Elude

Social media may be great for a lot of reasons, but there is one thing that I can’t forgive it for: making it so easy – too easy – for us to take the easy way out of matters that we need to face. This is a pattern which I’m increasingly becoming aware of and I think it needs to be talked about.

Before social media, we were faced to deal with our issues directly, even if it would now be considered ‘the hard way’. Before social media, you relied on speaking to someone face-to-face and this was the way to resolve problems and issues. These days, it seems to be all through online conversations, whether that be on Facebook, Instagram, Snapchat and even WhatsApp. Even though these apps all serve their purpose in terms of making it easy for us to communicate with each other, one thing that they all have in common is an ‘unfriend’ button and a ‘block’ button. The purpose of this is to quickly and effectively remove someone from your chat conversations, but also seems to be a metaphor for removing them from your life. I know this sounds all too cynical, but I do believe that the purpose of these kinds of buttons are changing and mean something else these days to what their original purpose was.

There has been too many times when I have been on the receiving end of someone hitting the ‘unfriend’ or ‘block’ button because they saw the easy way out and decided to take it. How could we not take advantage of such an easy solution to our problems, when it’s only a click away? Why would we go to all the trouble of sticking it out, choosing the hard way, when these buttons are so easily within our reach and saves us time and energy, as well as giving us an easy way out of something/someone we don’t wish to deal with anymore? Let me ask you this: when did it become so hard – too hard – to simply communicate this with the person before deciding to press such a button. When did we get too lazy to keep the other person informed with our decision, out of respect?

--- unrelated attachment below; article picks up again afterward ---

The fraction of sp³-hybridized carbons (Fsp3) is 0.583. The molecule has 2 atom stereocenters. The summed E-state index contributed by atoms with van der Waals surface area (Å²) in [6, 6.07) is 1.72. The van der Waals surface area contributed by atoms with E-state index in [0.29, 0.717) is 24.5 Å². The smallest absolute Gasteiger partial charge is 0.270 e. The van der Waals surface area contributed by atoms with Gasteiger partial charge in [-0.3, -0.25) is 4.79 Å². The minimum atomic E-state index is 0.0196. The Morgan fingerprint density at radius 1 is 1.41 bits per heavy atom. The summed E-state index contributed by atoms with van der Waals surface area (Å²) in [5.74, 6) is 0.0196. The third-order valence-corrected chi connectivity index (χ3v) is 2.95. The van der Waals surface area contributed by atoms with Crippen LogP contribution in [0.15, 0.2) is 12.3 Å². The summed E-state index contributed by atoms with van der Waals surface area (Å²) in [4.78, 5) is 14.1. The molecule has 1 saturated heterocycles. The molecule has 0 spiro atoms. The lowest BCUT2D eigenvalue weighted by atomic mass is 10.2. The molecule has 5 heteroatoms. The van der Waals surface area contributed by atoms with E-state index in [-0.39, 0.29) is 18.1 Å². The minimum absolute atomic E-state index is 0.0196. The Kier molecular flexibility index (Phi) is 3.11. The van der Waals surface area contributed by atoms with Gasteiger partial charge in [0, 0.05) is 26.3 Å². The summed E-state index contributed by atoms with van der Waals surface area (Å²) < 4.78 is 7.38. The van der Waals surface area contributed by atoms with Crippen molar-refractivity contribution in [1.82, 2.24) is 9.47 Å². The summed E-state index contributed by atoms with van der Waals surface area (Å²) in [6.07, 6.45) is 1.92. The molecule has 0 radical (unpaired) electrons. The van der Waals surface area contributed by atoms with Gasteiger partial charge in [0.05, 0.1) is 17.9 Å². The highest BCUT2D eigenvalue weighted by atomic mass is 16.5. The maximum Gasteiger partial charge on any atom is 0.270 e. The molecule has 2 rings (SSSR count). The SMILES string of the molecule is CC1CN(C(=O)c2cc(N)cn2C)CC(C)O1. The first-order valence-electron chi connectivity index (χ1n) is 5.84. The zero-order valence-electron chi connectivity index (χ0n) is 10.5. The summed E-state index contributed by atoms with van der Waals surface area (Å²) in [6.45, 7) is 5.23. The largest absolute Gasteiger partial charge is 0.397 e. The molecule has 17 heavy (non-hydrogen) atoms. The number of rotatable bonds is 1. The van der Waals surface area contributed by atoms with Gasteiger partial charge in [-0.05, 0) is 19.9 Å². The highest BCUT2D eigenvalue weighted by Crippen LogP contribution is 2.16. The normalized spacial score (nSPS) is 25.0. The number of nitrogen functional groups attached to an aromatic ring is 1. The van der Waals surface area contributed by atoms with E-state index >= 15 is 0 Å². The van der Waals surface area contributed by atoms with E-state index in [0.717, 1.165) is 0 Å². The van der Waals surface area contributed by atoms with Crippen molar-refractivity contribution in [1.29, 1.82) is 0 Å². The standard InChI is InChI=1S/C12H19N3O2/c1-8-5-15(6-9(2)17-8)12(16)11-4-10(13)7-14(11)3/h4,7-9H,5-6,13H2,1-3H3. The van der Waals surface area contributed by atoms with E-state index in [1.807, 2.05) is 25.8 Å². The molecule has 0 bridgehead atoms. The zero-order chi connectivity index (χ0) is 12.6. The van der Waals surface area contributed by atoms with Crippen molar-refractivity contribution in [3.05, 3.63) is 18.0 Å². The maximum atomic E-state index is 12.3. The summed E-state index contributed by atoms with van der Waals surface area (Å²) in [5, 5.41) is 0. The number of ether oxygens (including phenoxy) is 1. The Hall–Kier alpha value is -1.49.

I want to give you an example: I have been talking to someone for a couple of weeks now. We met up less than a week ago and everything went fine. He left my house saying that he hoped to see me again soon and I smiled and gave him a hug as he left. Only twenty minutes later, he sent me a message on Snapchat saying that he hoped I’d had a lovely time with him. What a lovely message to receive from a guy after seeing him for the first time, right? That’s what I thought, too. Now fast forward nearly a week later. I haven’t heard from him in a few days so I message him on Snapchat. It’s only then that I realise he’s having doubts about me, and so I do my best to talk it through with him and reassure him as much as I can in an honest way. He tells me that he has a friend coming over soon, so I ask him politely if he can make time to talk about this with me because it’s important. He agrees and says we can talk about it later on this afternoon.

However, only an hour later, I go on Snapchat to find that he’s blocked me and I have no way of talking to him anymore, let alone having the conversation with him that needed to be had. I can only assume that this was him deciding to take the easy way out, simply because he did not want to have that conversation with me. Hence, it was easier to block me altogether than to tell me himself that he didn’t want to ever talk about it. Bear in mind that this was someone previously told me that they felt a connection, and we did talk about seeing each other again and things that might happen in the future with us, things that we were planning on doing together and that sort of thing.